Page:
Social Control. Social control is effected in Kapauku local groups by inducement rather than by force. The primary form of inducement is the extension or withdrawal of credit. Since a headman's supporters are tied to him through his economic largess, the threat of a withdrawal of credit, or of a premature demand for repayment, provides strong inducement for Others to accede to the headman's wishes. Sanctions such as public scolding or shooting an arrow into a miscreant's thigh are common, but in such cases the party being punished has the opportunity to fight back. Kin-based obligations to seek vengeance for the death of a lineage member are often invoked. Less frequently, to punish sorcerers, ostracism or death may be inflicted.
Conflict. Kapauku do not care for war, but members of a lineage are obligated to avenge the death of their kin. Warfare almost never occurs below the level of the confederacy, and it is most frequently occasioned by divorce. Wars are fought exclusively with bows and arrows. At the more localized level, disputes over economic interests or factional splits between two powerful headmen may lead to outbreaks of hostility to the point of violence. Such occasions may require the intervention of confederacy headmen.
Religion and Expressive Culture
Religious Beliefs. The Kapauku believe that the universe was created by Ugatame, who has predetermined all that occurs or has occurred within it. Ugatame is not, strictly speaking, anthropomorphized, although a creation myth—in which disease and mortality were first brought to the Kapauku—attributes to Ugatame the combined characters of a young woman and a tall young man. Ugatame dwells Beyond the sky and is manifested in, but is not identical to, the sun and the moon. It is believed that, along with the physical universe, Ugatame created a number of spirits. These spirits, essentially incorporeal, frequently appear to Kapauku in the form of shadows among the trees, which can be heard to make scratching or whistling sounds. Less commonly, they will appear in dreams or visions, at times assuming human form. They can be enlisted by the dreamer or visionary as guardians and helpers, for good or for ill. The souls of the dead can similarly be persuaded to help their surviving kin.
Religious Practitioners. Magical-religious practitioners are of two classes: shamans (who practice magic for good purposes) and sorcerers (who practice "black magic"). Both men and women can become shamans or sorcerers through the acquisition of spirit helpers in dreams or visions and through the successful (as gauged by perceived results) use of magic. The shaman practices curative and preventive magic, while the sorcerer is concerned with causing harm to others (through illness, death, or economic failure). Ghouls are older women whose souls have been replaced during sleep by rapacious spirits hungry for the taste of human flesh. The ghoul, by all appearances a normal woman during the day, travels abroad in the night to dig up the corpses of her possessing spirit's victims and make a feast of their flesh. Women believed to be possessed in this way are not killed, for their death would simply release the possessing spirit to find a new hostess. Rather, ghouls are held to be the helpers of sorcerers, whose black magic is held responsible for the women's condition. It is the sorcerer's magic that must be countered, or the sorcerer must be killed, to stop the depredations of a ghoul.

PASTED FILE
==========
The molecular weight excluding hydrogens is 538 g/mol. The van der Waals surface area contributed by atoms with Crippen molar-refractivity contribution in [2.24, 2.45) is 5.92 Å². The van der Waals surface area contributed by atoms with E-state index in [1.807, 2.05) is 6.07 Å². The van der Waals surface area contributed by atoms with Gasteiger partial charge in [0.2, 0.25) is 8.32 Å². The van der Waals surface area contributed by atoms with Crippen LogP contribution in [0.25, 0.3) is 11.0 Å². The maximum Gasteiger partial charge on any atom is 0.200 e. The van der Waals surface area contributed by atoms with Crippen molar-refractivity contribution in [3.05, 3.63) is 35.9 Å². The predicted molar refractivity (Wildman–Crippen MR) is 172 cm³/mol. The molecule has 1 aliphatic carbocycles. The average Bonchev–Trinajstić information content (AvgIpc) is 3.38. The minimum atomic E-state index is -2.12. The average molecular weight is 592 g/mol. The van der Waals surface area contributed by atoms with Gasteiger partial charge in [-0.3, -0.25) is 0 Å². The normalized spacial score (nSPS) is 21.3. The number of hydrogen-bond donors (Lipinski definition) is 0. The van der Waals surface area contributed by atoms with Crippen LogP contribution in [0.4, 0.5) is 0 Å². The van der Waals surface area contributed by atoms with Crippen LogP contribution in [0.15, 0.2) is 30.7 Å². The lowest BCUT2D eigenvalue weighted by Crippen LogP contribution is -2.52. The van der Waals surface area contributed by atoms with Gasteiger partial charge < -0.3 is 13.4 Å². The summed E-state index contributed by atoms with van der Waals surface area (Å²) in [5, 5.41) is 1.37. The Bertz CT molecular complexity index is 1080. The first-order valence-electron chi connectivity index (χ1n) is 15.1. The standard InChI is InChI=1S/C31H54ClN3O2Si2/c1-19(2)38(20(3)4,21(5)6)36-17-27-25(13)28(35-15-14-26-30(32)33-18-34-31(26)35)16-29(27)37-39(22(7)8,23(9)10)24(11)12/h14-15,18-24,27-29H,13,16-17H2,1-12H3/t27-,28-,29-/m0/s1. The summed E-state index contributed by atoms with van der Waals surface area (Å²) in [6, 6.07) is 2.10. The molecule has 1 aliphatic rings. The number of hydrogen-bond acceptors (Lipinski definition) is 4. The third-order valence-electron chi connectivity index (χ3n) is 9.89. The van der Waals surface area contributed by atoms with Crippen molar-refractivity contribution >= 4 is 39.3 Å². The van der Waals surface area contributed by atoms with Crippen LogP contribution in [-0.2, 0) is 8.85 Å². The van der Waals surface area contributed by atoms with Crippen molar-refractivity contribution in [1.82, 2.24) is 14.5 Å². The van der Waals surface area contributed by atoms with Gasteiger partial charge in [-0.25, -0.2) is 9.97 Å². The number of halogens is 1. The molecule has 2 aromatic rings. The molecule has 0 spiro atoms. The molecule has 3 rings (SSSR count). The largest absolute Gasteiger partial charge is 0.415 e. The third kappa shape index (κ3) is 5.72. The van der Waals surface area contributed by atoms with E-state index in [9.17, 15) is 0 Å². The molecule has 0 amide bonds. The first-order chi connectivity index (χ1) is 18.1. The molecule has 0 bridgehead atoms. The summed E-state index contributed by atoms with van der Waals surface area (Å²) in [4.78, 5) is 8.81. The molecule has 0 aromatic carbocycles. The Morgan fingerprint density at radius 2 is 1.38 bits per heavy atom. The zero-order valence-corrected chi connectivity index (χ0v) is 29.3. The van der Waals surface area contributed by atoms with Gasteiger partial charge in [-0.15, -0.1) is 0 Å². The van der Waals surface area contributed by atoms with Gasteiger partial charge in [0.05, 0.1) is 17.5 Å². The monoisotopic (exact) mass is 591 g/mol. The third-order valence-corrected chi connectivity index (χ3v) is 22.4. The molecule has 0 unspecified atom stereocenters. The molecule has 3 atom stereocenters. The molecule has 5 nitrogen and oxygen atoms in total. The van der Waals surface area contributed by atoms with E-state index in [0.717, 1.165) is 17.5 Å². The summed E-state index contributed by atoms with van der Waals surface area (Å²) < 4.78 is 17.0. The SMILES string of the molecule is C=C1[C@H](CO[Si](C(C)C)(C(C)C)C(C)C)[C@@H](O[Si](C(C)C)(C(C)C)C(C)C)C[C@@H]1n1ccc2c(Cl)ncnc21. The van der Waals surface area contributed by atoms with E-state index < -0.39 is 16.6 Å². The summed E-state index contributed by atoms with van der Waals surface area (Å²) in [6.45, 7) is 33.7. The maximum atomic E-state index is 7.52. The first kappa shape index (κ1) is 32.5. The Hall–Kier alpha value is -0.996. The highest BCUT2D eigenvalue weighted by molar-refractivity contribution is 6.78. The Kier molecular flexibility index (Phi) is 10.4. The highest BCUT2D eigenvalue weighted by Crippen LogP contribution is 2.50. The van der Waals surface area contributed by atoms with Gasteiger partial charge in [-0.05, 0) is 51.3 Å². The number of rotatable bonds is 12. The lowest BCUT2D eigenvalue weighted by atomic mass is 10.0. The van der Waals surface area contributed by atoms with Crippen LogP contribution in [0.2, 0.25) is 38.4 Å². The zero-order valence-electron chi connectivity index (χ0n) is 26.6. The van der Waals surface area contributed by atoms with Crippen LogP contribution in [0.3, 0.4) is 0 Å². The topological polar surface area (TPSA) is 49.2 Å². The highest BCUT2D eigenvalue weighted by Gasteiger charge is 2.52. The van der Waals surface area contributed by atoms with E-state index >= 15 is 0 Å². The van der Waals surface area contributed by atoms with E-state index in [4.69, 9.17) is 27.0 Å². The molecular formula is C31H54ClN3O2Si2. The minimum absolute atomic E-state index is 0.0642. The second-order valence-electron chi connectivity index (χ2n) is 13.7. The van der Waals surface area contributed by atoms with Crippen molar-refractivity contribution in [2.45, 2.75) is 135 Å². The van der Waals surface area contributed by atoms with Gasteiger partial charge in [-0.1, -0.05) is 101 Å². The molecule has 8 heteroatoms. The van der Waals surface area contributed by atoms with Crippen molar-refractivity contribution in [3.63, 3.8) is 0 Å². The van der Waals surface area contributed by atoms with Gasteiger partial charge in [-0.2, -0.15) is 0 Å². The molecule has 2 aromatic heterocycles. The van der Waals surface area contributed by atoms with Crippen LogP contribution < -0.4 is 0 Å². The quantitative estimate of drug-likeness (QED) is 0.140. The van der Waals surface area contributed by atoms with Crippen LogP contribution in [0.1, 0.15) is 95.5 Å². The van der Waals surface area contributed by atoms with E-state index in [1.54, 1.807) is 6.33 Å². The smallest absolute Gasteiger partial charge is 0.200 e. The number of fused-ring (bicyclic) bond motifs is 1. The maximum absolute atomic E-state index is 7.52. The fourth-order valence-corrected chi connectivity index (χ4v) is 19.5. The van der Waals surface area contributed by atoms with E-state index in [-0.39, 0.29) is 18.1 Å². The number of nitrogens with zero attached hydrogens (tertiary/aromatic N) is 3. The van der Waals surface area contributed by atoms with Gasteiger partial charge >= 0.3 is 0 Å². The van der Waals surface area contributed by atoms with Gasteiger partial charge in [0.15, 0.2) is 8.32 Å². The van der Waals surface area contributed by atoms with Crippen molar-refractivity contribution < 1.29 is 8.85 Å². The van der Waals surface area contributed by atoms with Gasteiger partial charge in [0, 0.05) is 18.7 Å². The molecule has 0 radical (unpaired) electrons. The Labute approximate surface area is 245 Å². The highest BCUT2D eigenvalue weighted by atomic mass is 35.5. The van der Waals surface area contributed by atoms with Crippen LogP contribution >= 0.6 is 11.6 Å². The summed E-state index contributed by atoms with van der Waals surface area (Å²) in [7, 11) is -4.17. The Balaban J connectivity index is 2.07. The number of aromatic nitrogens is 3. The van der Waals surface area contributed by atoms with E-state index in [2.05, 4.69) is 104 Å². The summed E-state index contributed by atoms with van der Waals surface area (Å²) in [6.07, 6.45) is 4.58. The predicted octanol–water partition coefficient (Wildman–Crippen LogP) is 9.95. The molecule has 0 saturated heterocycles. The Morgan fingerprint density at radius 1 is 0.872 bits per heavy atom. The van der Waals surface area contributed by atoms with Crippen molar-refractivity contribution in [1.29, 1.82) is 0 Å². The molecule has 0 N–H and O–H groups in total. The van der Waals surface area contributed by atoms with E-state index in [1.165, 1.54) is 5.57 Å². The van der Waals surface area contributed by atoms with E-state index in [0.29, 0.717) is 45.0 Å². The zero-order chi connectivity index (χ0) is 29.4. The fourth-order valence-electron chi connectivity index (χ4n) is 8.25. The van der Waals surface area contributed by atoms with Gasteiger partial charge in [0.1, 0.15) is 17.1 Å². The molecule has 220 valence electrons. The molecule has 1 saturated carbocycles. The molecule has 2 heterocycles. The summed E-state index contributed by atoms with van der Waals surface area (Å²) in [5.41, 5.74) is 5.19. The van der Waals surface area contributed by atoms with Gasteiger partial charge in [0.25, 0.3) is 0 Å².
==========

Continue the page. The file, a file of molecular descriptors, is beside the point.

Ceremonies. One of the most important Kapauku Ceremonies is the juwo, or pig feast. This begins with a series of rituals associated with the construction of a dance house and feasting houses, after which follows a period of nightly dances, attended by people from villages throughout the area. After about three months a final feast is held wherein the sponsors slaughter many pigs and pork is distributed or sold. During this final feast day, trade in items of manufacture is also conducted.
Arts. Visual arts are not heavily represented in Kapauku culture, apart from the decorative net bags made by the men and the armbands and necklaces worn as bodily adornment. Dances, as part of the pig feast, are frequent. There are two principal dances, the waita tai and the tuupe. The ugaa, which is a song that begins with barking cheers, is followed by an individual's extemporaneous solo composition, the lyrics of which may contain gossip, local complaints, or a proposal of marriage.
Medicine. Illness is attributed to sorcerers or the spirits. Cures are accomplished by a shaman, who seeks a diagnosis and treatment from a spirit helper. Treatment includes the recitation of spells or prayers, the manipulation of magical plants, purification through the washing of body parts in water, and, at times, the extraction of bits of foreign matter from the body of the victim. Should an individual believe that he or she may be the target of sorcery, a preventive cure may be sought before the actual onset of illness.
Death and Afterlife. Death, regardless of the outward cause, is thought always to be caused by sorcerers or spirits. The soul goes to spend its days in the forest, but it returns to the village at night to assist its surviving kin or to seek vengeance in the case of wrongful death. There is no concept of an afterworld, in the sense of some "other" place in which the dead dwell. A principal concern of Kapauku funerary practices is the enlistment of the soul of the departed as guardian of its surviving kin. The more beloved or prestigious the deceased, the greater the care taken, through burial practices, to tempt them to such a role. The head is left exposed, sheltered under a cover of branches, but provided with a window. Cremation for fallen and unclaimed enemies and complete interment for those of little social status constitute the lower range of funerary attention.
Pospisil, Leopold (1960). "The Kapauku Papuans and Their Kinship System." Oceania, 30: 188-205.
Pospisil, Leopold (1978). The Kapauku Papuans of West New Guinea. 2nd ed. New York: Holt, Rinehart & Winston.